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Not after an answer, just the method/procedure as I'm stumped...

We have the functionals:

$$ T[y] = \int_2^3 \left( 3\left| \frac{dy}{dx}\right|^2 - 8y \right)dx $$ $$ S[y] = \cosh(T[y]) $$

Now, to find the Gâteaux derivative of $S[y]$ my approach is to use the Chain Rule for $$ S[y] = \cosh \left( \int_2^3 \left( 3 \left|\frac{dy}{dx}\right|^2 - 8y \right) dx \right) $$

Would this be correct?

Or would I compute the Gâteaux Derivative of $T[y]$ first and then substitute into $S[y]$ and compute the Gâteaux Derivative of $S[y]$ next?

Any pointers would be appreciated, as I say I'm not really after the answer just the correct method.


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Yes it is enough to use the chain rule: If $X$ is the space of functions you are working (where I assume that you can derivate), then you have $T:X\rightarrow\mathbb{R}$ and $\cosh:\mathbb{R}\rightarrow\mathbb{R}$, so $S=\cosh\circ T:X\to\mathbb{R}$ and $\langle(\cosh\circ T)'(x),y\rangle=\cosh'(T(x))\langle T'(x),y\rangle=\sinh(T(x))\langle T'(x),y\rangle$.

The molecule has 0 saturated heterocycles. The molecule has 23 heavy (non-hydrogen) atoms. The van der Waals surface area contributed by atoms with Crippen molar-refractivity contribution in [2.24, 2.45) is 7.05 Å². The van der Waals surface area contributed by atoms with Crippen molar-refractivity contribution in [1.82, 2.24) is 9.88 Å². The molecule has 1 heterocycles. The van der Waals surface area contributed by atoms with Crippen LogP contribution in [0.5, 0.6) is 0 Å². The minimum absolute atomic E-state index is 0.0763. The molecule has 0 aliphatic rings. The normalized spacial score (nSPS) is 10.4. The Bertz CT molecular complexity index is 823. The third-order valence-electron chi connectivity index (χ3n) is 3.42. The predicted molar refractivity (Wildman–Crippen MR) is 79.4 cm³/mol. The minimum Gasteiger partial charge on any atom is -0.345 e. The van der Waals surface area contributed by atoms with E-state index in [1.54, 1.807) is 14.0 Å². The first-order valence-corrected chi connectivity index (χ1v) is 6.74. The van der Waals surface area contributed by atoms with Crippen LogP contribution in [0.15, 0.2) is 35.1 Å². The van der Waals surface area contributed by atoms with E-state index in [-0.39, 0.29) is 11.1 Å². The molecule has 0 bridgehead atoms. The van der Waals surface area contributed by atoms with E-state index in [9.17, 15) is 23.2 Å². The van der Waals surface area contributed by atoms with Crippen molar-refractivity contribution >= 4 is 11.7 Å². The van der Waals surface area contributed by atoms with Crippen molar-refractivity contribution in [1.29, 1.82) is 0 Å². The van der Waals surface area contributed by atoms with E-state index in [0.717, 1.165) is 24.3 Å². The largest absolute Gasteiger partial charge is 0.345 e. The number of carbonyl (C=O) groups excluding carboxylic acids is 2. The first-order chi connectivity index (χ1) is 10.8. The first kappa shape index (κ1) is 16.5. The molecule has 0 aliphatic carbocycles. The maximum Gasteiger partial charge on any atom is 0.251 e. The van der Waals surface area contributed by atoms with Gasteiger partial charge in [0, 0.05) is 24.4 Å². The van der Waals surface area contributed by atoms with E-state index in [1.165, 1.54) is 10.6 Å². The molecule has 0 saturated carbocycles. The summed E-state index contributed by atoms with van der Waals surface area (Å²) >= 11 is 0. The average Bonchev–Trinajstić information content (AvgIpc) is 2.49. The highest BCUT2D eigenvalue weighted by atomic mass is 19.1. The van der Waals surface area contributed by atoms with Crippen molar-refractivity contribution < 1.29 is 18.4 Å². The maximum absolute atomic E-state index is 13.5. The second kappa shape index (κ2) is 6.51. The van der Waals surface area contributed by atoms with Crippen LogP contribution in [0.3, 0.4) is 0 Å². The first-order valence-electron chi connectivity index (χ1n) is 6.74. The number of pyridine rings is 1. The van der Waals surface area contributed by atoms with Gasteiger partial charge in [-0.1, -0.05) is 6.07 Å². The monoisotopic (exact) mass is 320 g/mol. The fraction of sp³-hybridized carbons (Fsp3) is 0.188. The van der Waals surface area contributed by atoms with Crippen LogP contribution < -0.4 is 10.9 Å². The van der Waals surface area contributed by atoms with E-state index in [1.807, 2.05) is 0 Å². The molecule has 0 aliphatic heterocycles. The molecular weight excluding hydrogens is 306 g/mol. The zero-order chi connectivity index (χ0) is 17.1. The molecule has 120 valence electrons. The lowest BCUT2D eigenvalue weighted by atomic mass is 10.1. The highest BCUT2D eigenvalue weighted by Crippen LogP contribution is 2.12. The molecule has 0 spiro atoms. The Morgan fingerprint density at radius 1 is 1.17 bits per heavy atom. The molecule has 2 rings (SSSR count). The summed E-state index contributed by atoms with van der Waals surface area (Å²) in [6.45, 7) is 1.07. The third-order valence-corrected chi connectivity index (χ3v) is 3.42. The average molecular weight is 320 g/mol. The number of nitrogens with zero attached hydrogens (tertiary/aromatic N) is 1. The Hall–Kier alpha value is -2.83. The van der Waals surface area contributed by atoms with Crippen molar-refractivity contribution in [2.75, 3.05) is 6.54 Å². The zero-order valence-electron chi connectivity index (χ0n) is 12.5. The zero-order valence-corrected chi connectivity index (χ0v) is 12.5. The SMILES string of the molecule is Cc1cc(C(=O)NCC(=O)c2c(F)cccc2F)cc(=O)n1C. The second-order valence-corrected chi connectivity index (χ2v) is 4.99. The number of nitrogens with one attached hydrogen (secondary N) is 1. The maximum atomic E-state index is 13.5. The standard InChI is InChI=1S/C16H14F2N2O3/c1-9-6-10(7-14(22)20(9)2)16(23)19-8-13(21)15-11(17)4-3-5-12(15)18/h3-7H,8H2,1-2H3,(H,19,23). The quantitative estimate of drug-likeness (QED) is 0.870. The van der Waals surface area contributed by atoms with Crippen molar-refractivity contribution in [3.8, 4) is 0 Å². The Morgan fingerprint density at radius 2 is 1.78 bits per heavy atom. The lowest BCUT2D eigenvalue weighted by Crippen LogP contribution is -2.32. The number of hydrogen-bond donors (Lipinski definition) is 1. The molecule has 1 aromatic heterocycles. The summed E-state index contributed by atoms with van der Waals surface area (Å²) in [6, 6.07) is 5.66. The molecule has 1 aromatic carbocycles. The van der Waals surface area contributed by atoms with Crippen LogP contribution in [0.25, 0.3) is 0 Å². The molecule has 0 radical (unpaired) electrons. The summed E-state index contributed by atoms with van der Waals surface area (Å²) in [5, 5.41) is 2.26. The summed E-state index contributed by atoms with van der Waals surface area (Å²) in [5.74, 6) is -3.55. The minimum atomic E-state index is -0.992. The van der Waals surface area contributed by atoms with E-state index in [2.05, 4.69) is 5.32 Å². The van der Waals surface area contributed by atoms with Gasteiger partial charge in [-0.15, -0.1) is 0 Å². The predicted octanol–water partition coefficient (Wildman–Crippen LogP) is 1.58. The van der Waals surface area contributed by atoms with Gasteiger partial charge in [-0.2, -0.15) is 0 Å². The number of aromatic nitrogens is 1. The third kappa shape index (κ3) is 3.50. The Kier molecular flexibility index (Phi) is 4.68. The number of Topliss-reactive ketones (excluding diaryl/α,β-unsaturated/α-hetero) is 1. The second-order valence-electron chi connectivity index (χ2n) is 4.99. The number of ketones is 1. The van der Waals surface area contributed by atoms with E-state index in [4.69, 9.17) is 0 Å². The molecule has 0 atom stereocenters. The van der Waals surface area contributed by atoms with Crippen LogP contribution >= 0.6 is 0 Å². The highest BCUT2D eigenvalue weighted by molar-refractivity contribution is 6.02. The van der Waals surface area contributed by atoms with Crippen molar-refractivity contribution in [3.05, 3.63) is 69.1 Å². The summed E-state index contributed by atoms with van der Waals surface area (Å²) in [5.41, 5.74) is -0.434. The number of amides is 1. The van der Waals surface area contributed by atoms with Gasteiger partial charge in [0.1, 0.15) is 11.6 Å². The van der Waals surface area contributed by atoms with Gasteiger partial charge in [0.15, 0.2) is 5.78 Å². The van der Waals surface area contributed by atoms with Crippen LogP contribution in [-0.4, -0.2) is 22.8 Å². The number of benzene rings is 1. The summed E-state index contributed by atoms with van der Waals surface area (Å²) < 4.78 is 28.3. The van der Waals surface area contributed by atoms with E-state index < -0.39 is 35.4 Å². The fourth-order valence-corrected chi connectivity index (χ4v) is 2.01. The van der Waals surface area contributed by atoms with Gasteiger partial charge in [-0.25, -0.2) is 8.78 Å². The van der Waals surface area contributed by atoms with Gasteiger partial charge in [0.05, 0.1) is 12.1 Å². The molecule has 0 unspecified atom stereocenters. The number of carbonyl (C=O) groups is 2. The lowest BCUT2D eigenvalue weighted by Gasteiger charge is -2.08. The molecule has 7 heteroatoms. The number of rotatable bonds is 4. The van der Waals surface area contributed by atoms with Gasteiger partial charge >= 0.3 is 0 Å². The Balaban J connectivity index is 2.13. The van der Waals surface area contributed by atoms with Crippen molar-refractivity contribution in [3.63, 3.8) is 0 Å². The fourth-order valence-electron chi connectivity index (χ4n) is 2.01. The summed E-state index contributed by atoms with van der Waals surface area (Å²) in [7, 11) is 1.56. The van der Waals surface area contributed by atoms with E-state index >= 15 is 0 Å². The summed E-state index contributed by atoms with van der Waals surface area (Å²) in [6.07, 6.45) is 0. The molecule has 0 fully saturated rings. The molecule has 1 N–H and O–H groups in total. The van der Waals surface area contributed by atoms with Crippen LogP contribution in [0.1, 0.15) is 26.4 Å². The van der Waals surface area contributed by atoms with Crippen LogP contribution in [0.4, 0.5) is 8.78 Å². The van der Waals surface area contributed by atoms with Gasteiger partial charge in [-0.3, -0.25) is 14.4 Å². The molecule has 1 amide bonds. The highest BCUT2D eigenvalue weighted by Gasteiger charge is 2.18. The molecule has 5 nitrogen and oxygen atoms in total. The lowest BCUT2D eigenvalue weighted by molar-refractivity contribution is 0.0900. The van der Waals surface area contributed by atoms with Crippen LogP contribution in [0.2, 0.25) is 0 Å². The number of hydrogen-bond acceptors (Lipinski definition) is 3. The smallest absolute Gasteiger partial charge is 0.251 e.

Here $\langle\cdot,\cdot\rangle$ denotes duality.

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My suggestion is the following:

First, compute the Gateaux-derivative of $T$. Since $T$ is quadratic, this should be no problem.

Then, you could use a chain-rule for $S$ or you do it directly: $$ S[y + t \, dy] = \cosh( T[y + t \, dy ] ) = \cosh( T[y] + t \, T'[y] \, dy + o(t) ) $$ and then you can continue using the differentiability of $\cosh$.

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The chain rule for Gateaux derivatives takes a different form to the usual chain rule - see Bernhard 2005:

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